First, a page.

Other risk factors include long-term use of the breast cancer drug tamoxife, having a family history of uterine cancer and a condition called endometrial hyperplasia – (increased growth of the endometrium).
How does diabetes cause uterine cancer?
Research shows that women with diabetes have double the risk of developing uterine cancer as healthy, non-diabetic women.
While the reasons for this increased risk are not fully understood, some studies have shown that the association between non-insulin dependent diabetes and endometrial cancer risk may be mediated through elevated oestrogen levels in diabetic wome, hyperinsulinemia (excess levels of circulating insulin in the blood) or the insulin-like growth factor-I (IGF-I) hormone.
Excess bodyweight is closely tied to the development of both uterine cancer and type 2 diabetes, but there is evidence to suggest the risks associated with diabetes are independent from those of obesity.
- See here for more information on the links between oestrogen and diabetes
Symptoms of uterine cancer
The major sign of cancer developing in the uterus is abnormal or unusual bleeding from the vagina For most wome, vaginal bleeding is unusual as they have already been through menopause, but there are things that can cause this.
In younger premenopausal wome, unusual vaginal bleeding can usually be identified by heavier than usual periods and/or bleeding that occurs in between normal periods.
Less common symptoms of uterine cancer include stomach pain and pain during sex.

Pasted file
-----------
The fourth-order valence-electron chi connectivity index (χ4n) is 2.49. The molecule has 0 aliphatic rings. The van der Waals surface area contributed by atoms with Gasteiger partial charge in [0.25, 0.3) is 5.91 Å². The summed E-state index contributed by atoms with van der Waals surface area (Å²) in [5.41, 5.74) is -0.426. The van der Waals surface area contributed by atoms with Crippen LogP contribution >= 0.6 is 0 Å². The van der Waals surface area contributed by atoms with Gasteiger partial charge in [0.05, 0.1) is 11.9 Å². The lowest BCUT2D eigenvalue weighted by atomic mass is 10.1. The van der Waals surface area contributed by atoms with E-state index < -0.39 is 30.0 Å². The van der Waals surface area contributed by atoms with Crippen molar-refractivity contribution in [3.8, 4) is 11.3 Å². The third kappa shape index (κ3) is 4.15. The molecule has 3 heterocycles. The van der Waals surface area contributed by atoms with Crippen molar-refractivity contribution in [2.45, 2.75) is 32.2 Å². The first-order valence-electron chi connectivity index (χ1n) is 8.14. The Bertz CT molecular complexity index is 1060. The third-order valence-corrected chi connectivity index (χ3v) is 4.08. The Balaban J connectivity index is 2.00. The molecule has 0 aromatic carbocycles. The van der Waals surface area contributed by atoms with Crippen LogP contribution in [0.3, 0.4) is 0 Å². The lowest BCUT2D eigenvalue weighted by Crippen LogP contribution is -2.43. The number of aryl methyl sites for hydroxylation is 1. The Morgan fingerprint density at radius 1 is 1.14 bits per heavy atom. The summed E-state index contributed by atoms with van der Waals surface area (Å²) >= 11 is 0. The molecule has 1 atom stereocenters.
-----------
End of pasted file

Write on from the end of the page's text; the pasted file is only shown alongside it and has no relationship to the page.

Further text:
If you have any abnormal vaginal bleeding or discharge from the vagina, or notice a change in the normal pattern of your period, contact your doctor straight away.
Diagnosing uterine cancer
If you have the symptoms of uterine cancer, your GP will examine your vagina and may refer you to a gynaecologist (a specialist in conditions affecting the female reproductive system) for further diagnostic tests. These can include:
- Blood test
- Transvaginal ultrasound (TVU)
- Chest x-ray
- Computerised tomography (CT) scan
- Magnetic resonance imaging (MRI) scan
The last three are particularly useful for determining what stage the cancer is at.
If tests reveal you have uterine cancer, a multidisciplinary team (MDT) of specialists will work together to provide the best treatment and care.
Factors that are usually taken into account include:
- The stage of your cancer – whether your cancer is confined to the endometrium (stage 1 of womb cancer) or has spread to the cervix (stage 2 womb cancer) or outside of the womb to other parts of the body.
- Your general health – whether you suffer from any other conditions such as diabetes.
Surgery is the most common form of treatment for uterine cancer.
The surgical removal of the womb (hysterectomy) can cure womb cancer in its early stages and is sometimes used in combination with radiotherapy or chemotherapy.
The earlier womb cancer is detected and treated, the better your chances of curing it will be.
If you have diabetes, your MDT will need to consult with your diabetes team to determine the best course of treatment, as active cancer, cancer therapies and the adverse effects of these therapies (weight loss, nausea, etc) can often complicate diabetes management.
For example, chemotherapy can destabilise blood glucose control which will need to be closely monitored by your diabetes care team.